Critical Fundraising

What is Critical Fundraising?

The fundraising sector is home to some extremely committed and passionate people. But passion and commitment aren’t always enough. To solve the problems and meet the challenges the fundraising sector faces, you also need critical and analytical thinking, consistent and coherent debate and argument, and a scientific approach to evaluating research.

We haven’t always approached some of the biggest challenges with this quality of enquiry. Problems like the criticism of face-to-face fundraising; the continued poor public perception of fundraising; debates and questions around self-regulation; or the introduction of new concepts such as ‘stewardship’ and ‘innovation’ into fundraising. The result has often been inertia or stagnation of the debate leading to little progress being made in successfully tackling the challenges.

Challenging the fundraising orthodoxy

Critical Fundraising is a concerted attempt to critically and constructively evaluate these issues and provide practical solutions to them. It is very loosely based on the idea of critical marketing, which is based on the concept of critical management studies which is informed by critical theory.

Critical theory is the school of thought that assesses and critiques society and culture by applying knowledge from the social sciences and humanities.

Critical marketing is espoused by marketers and marketing academics who challenge the orthodox views that are often seen as central to the core discipline of marketing.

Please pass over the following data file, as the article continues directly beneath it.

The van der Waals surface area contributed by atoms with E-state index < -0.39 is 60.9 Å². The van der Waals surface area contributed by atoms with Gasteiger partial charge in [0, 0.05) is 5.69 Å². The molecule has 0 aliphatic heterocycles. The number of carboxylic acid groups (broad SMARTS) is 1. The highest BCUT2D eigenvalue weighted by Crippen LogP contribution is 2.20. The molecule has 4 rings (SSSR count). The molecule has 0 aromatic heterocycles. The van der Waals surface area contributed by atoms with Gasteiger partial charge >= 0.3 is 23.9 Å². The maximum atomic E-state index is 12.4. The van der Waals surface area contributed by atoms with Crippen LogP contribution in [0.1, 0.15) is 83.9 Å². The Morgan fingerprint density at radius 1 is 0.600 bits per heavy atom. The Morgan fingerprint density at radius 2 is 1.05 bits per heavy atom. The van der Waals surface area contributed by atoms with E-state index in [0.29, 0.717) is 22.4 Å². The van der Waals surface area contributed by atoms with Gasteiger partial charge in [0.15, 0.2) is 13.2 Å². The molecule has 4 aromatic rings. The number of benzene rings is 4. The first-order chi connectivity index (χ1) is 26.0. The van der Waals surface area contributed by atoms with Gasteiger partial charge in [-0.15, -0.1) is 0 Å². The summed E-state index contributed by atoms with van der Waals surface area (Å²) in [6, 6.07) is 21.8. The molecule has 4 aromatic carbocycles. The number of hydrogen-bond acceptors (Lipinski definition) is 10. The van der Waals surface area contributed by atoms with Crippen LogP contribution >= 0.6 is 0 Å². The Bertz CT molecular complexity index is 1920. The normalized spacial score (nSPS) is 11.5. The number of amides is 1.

Bringing about a paradigm shift

So, while at Rogare we don’t claim a direct genealogical link with critical theory - as this is not our academic tradition - our overarching goal is to challenge, where appropriate and beneficial to the sustainability of fundraising, some of the assumptions at the heart of fundraising. We will do this by applying knowledge from areas outside fundraising/philanthropy research and practice. These include professional ethics, behavioural science, evolutionary psychology and moral philosophy.

The Critical Fundraising ethos will therefore underpin all our research projects and other outputs, such as blogs and seminars, as we investigate areas of fundraising that are under-researched or ‘under-thought’.

By under-researched, we mean topics where you feel there is simply not enough reliable data to inform current practice. Our aim would then be to find out what research does exist and suggest how this could be used by practitioners.

By ‘under-thought’, we mean topics where you feel that the arguments, discussions and debates lack cohesion, substance and/or internal logic. These are likely to be characterised by the same rhetorical arguments being repeatedly used (from within the sector as well as without) without progress actually being made.

Our objective is to use the lens of Critical Fundraising to achieve nothing less than a paradigm shift in the way the fundraising sector interprets its fundamental concepts and meets its key challenges.

See more on the Critical Fundraising blog.